Here’s how the “clinical observations” do not match the criteria:

  • The client had been admitted to Level 3.5, residential services for five months and no motivational interventions at a less intensive level of care were considered or attempted.
  • Nor was there any clinical data provided indicating that motivational interventions would be unsuccessful in a less intensive level of care.
  • The client acknowledged having a drug problem even though her desire for treatment was externally motivated for legal problems.
  • Helping the client to internalize a connection between her drinking and the external motivators requires motivational strategies, which can be provided safely in an outpatient level of care.
  • There was no clinical data demonstrating that motivational strategies could only be delivered in a 24-hour treatment setting.
  • Readmitting the client to Level 3.5 residential treatment for even more weeks only further shelters the client away from developing the skills necessary for community reintegration.

Utilization management criteria such as in The ASAM Criteria are to help guide clinical decision-making and judgment…….not the other way around. In other words, clinical thinking and decision-making comes first and then that guides what criteria are chosen and used to explain decisions about treatment and level of care.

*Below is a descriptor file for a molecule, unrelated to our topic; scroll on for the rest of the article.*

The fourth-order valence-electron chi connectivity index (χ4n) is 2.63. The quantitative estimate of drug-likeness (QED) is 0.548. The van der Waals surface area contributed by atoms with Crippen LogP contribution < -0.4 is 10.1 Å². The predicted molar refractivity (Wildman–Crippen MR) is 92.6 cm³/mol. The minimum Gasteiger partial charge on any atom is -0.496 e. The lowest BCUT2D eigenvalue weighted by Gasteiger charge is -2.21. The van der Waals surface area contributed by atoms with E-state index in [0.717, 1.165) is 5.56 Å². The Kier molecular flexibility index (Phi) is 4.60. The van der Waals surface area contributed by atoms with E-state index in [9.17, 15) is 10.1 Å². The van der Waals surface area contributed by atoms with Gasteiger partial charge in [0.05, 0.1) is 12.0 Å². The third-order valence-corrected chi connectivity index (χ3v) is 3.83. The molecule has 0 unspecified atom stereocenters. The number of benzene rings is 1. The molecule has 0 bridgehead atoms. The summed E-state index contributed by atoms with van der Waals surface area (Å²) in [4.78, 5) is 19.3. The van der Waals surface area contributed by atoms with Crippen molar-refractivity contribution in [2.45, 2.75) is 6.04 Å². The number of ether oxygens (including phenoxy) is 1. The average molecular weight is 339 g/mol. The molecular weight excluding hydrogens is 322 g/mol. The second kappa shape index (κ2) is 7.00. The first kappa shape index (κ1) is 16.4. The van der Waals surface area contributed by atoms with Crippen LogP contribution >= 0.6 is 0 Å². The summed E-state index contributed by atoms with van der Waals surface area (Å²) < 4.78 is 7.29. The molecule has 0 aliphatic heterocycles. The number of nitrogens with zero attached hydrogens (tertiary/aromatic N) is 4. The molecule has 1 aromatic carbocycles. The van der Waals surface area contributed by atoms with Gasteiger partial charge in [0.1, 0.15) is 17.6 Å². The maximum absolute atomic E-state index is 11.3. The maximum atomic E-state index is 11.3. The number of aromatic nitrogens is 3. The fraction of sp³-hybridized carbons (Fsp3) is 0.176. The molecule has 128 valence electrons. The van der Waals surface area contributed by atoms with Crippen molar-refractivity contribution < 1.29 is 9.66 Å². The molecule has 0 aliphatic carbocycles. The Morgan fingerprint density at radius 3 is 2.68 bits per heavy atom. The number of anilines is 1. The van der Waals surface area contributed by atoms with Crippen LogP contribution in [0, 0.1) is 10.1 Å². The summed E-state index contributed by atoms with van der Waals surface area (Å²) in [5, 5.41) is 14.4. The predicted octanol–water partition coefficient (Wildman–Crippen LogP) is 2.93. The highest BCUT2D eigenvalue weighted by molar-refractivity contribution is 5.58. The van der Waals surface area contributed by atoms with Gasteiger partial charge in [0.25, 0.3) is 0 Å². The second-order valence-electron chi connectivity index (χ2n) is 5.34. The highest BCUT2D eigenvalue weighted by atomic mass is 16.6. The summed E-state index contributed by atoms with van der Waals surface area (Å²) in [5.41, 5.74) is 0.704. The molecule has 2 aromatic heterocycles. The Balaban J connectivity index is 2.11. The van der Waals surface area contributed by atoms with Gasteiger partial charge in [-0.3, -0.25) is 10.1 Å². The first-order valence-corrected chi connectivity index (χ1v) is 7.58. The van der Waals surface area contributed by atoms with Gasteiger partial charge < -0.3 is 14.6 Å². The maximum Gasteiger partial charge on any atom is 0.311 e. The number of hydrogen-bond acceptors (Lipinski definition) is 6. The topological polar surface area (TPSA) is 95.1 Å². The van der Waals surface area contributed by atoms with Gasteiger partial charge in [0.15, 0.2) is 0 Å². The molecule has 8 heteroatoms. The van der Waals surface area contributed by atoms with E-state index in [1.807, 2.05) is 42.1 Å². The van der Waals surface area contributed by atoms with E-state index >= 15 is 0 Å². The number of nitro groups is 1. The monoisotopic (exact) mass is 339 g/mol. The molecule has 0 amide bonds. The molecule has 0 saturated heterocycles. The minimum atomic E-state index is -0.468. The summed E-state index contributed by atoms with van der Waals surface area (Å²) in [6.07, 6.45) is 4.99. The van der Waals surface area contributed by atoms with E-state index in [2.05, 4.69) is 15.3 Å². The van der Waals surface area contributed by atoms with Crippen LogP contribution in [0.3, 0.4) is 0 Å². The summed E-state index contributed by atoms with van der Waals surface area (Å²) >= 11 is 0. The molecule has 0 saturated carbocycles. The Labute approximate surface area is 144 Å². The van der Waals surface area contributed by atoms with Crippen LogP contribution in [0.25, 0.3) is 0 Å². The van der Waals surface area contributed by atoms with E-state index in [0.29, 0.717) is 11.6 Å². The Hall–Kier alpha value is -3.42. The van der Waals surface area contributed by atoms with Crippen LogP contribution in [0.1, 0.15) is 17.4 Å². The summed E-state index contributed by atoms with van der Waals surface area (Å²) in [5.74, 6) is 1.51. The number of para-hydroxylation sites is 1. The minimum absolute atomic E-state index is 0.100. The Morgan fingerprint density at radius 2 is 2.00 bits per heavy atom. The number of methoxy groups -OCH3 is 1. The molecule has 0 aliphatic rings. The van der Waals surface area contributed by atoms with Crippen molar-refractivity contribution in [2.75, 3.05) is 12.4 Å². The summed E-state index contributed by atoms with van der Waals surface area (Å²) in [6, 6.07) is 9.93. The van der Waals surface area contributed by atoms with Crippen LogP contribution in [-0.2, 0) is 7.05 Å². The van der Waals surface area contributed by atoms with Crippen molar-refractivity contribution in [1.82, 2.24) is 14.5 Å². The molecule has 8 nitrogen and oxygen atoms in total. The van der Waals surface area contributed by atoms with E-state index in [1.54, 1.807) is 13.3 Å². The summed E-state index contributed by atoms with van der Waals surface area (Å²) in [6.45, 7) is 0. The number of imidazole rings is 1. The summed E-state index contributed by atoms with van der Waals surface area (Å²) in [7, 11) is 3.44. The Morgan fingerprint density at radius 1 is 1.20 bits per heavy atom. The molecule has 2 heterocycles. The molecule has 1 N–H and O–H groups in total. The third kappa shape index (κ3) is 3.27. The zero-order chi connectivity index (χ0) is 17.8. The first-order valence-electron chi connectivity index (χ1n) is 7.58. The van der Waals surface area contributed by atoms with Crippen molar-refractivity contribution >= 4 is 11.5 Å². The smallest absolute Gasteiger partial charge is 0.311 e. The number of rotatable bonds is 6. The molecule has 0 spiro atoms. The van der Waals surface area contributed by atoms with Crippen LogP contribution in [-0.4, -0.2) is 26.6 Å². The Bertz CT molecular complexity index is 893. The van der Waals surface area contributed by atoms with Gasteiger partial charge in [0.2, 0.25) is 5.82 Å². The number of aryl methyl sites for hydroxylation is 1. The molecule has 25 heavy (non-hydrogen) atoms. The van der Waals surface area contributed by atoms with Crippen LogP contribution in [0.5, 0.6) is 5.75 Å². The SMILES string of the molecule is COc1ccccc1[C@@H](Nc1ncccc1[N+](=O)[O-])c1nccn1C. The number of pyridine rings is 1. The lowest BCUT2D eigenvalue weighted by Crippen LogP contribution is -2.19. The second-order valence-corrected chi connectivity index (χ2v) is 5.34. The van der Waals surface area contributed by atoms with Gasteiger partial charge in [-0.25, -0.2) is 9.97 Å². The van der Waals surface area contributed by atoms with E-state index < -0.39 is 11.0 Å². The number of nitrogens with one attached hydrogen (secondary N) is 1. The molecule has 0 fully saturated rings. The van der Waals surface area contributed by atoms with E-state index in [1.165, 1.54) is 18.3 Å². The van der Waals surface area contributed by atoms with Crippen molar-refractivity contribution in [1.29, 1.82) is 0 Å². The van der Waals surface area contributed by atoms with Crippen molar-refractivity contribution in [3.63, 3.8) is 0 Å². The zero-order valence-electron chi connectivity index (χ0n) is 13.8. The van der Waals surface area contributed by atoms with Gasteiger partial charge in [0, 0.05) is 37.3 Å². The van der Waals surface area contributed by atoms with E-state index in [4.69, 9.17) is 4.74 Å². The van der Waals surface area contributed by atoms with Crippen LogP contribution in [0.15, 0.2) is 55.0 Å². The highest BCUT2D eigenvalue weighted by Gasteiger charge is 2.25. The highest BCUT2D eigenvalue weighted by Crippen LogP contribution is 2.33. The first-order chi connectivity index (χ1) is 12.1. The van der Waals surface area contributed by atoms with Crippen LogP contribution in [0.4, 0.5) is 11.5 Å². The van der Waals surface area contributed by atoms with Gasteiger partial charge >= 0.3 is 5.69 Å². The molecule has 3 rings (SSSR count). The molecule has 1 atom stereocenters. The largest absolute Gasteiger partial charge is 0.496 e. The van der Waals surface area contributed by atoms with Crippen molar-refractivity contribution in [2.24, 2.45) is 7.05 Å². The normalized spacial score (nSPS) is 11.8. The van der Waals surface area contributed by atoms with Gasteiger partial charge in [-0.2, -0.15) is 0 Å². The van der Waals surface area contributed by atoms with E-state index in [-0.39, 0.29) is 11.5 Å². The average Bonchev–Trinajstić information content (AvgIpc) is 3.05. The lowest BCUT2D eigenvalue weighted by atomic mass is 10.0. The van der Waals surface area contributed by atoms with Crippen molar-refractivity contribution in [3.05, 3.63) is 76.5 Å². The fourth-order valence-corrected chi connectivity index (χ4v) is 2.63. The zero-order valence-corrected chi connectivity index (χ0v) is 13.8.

It is not the printed criteria (quoted from the book) which explains how to assign the level of care. It is the clinical decision-making about the client’s severity and needs that point to which criteria apply.


This month I worked and touristed in Hong Kong after my last visit 20 years ago. It was a fascinating experience as you can imagine. It wasn’t exactly getting in touch with my roots even though my ancestors did originate in southern China, not far from Hong Kong. After all, I was born and raised in Australia; so were my parents; and my mother’s mother too. So I am more familiar with Crocodile Dundee than Chinese Dragons.

But since Chinese New Year was just February 19, SOUL this month should be about some things Chinese!

Over the last few years, I have had my awareness and knowledge upgraded regarding a very Chinese art and science called Feng shui. Here are a couple of explanations: